David Olson has known for some time of the dangers posed by excessive stress.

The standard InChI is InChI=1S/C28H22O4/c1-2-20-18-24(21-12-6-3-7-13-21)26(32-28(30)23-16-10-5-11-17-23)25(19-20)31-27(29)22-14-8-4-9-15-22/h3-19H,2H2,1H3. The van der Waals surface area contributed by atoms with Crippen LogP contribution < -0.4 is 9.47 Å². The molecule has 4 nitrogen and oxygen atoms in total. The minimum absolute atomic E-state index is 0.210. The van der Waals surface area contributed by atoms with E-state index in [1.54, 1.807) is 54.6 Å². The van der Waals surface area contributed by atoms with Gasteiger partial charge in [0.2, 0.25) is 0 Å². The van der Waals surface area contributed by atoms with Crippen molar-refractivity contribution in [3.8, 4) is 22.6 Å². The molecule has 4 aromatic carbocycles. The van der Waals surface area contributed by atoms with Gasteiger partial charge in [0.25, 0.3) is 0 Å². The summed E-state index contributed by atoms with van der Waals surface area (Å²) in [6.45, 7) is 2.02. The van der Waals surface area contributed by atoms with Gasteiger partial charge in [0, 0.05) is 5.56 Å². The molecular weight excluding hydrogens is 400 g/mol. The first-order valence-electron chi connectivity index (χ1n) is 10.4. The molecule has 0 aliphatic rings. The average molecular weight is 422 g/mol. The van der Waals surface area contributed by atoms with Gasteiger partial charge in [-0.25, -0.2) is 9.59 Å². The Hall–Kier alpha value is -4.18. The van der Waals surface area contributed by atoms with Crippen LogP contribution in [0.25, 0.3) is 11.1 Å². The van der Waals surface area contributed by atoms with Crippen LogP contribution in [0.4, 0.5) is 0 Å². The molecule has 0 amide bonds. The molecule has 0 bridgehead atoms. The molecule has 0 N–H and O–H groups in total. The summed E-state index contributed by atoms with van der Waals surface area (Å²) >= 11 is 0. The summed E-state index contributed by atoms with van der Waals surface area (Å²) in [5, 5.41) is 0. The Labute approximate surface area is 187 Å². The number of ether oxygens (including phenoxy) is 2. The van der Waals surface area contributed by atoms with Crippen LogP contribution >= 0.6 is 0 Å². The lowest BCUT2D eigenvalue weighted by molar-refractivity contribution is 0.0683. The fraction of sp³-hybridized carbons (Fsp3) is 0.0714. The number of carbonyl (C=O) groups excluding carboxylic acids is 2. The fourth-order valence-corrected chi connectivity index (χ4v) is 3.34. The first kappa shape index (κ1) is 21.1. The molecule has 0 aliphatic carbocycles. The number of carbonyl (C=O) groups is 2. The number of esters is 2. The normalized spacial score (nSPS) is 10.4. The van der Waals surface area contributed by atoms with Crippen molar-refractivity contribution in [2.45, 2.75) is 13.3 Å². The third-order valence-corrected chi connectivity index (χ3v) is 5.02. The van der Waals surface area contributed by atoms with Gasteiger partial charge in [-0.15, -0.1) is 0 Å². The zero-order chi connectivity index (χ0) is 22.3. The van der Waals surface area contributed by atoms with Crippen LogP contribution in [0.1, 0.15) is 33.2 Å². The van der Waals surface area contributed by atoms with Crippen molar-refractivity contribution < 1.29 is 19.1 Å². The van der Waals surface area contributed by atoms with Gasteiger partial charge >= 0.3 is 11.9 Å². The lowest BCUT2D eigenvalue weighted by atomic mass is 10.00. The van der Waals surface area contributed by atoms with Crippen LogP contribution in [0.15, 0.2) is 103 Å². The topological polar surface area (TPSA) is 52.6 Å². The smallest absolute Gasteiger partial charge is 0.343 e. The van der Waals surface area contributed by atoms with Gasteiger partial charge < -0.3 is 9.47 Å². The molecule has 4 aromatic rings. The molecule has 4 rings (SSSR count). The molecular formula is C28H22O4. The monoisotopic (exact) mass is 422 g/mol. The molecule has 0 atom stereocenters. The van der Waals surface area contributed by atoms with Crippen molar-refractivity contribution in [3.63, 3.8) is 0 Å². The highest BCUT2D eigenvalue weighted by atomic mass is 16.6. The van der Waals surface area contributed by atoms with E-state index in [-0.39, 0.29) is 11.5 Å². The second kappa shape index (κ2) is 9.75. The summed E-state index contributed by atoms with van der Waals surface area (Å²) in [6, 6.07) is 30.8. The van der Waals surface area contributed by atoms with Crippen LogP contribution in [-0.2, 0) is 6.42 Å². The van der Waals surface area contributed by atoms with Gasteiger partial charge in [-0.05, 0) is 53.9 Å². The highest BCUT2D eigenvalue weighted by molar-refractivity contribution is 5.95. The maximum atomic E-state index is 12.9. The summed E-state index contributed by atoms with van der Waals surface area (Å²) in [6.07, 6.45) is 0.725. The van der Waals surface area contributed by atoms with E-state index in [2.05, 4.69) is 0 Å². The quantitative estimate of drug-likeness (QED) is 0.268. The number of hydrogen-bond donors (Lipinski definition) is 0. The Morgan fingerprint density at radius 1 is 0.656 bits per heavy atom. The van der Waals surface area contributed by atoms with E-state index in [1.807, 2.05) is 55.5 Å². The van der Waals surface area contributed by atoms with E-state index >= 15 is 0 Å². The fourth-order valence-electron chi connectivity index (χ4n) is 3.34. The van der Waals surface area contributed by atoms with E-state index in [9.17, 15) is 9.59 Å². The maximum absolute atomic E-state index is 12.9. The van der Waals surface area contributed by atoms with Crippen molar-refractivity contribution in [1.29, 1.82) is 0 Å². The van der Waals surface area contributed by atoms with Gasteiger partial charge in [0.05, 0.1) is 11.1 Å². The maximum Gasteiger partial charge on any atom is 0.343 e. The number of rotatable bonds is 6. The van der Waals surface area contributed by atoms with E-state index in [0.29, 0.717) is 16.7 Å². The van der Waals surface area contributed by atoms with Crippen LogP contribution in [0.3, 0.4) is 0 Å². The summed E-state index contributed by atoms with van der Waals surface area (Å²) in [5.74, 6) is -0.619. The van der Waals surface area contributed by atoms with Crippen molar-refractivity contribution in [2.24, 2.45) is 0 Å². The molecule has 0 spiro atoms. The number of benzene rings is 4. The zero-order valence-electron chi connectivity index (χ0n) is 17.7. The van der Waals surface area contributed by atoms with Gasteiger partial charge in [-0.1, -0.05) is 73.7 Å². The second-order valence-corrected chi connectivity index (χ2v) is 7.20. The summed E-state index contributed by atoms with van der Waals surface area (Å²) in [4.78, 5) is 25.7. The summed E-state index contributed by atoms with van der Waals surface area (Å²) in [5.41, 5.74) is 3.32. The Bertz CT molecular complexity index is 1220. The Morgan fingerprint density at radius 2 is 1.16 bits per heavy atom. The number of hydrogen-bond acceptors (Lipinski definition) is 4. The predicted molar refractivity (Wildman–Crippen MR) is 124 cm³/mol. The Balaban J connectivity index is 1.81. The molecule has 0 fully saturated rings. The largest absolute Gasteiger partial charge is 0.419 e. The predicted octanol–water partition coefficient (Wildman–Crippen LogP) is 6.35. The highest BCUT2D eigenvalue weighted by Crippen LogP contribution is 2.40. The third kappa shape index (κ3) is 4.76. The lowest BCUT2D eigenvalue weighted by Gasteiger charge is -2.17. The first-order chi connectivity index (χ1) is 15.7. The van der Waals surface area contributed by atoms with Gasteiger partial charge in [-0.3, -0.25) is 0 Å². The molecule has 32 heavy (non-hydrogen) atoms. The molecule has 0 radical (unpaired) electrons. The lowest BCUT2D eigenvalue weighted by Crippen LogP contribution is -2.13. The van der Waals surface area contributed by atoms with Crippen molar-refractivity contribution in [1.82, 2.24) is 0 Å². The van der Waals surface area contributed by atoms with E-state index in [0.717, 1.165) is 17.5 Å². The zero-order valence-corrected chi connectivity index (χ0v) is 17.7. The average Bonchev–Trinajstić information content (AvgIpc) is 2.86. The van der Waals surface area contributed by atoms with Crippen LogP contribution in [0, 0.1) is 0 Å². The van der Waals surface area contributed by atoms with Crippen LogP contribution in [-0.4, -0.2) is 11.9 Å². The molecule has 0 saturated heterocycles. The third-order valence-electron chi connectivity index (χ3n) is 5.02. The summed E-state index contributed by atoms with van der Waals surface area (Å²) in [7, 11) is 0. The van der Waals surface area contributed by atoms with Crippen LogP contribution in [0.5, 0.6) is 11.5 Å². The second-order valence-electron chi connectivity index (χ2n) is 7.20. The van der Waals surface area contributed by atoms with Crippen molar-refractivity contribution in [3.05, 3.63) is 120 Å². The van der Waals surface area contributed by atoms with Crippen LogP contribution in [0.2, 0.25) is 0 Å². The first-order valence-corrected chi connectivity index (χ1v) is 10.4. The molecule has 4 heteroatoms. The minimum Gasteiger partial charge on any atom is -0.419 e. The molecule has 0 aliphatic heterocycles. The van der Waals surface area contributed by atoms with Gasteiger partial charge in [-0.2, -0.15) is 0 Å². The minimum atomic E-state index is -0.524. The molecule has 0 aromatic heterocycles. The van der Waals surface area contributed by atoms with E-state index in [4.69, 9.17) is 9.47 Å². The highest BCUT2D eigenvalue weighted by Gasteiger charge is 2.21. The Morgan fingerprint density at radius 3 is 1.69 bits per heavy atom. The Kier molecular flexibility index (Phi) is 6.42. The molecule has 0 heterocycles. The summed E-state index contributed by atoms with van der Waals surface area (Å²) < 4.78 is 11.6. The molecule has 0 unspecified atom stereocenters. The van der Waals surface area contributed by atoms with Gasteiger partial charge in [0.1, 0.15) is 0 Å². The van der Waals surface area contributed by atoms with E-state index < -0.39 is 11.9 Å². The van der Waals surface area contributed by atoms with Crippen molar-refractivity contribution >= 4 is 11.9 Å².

In fact, if women are exposed to two or more adverse childhood experiences while growing up, their threat of preterm birth doubles. Olson, along with Kathleen Hegadoren, a professor in the U of A's Faculty of Nursing, and graduate pupil Inge Christiaens, are the authors of a new research in the journal BMC Medicine linking chronic tension with preterm birth. The global world Health Organization estimates 15 million babies are born preterm every year. It is the leading cause of death for children under the age of five, and babies who survive are at much higher risk of developing a number of health issues including chronic lung disease, cardiovascular disease and metabolic diseases such as for example Type 2 diabetes.Strategies Study Population From July 2008 through March 2009, we conducted this scholarly study at five trial sites in Lima, Peru; Baku, Azerbaijan; Cape Durban and Town, South Africa; and Mumbai, India. We enrolled consecutive adults with symptoms suggestive of pulmonary tuberculosis or multidrug-resistant tuberculosis who were able to offer three sputum samples of at least 1.5 ml. Individuals in the group at an increased risk for pulmonary tuberculosis were eligible only if that they had not received a tuberculosis medication within the past 60 days, whereas the combined group at an increased risk for multidrug-resistant disease included individuals who had undergone previous treatment, those with nonconverting pulmonary tuberculosis who were receiving therapy, and symptomatic contacts of individuals with known multidrug-resistant disease.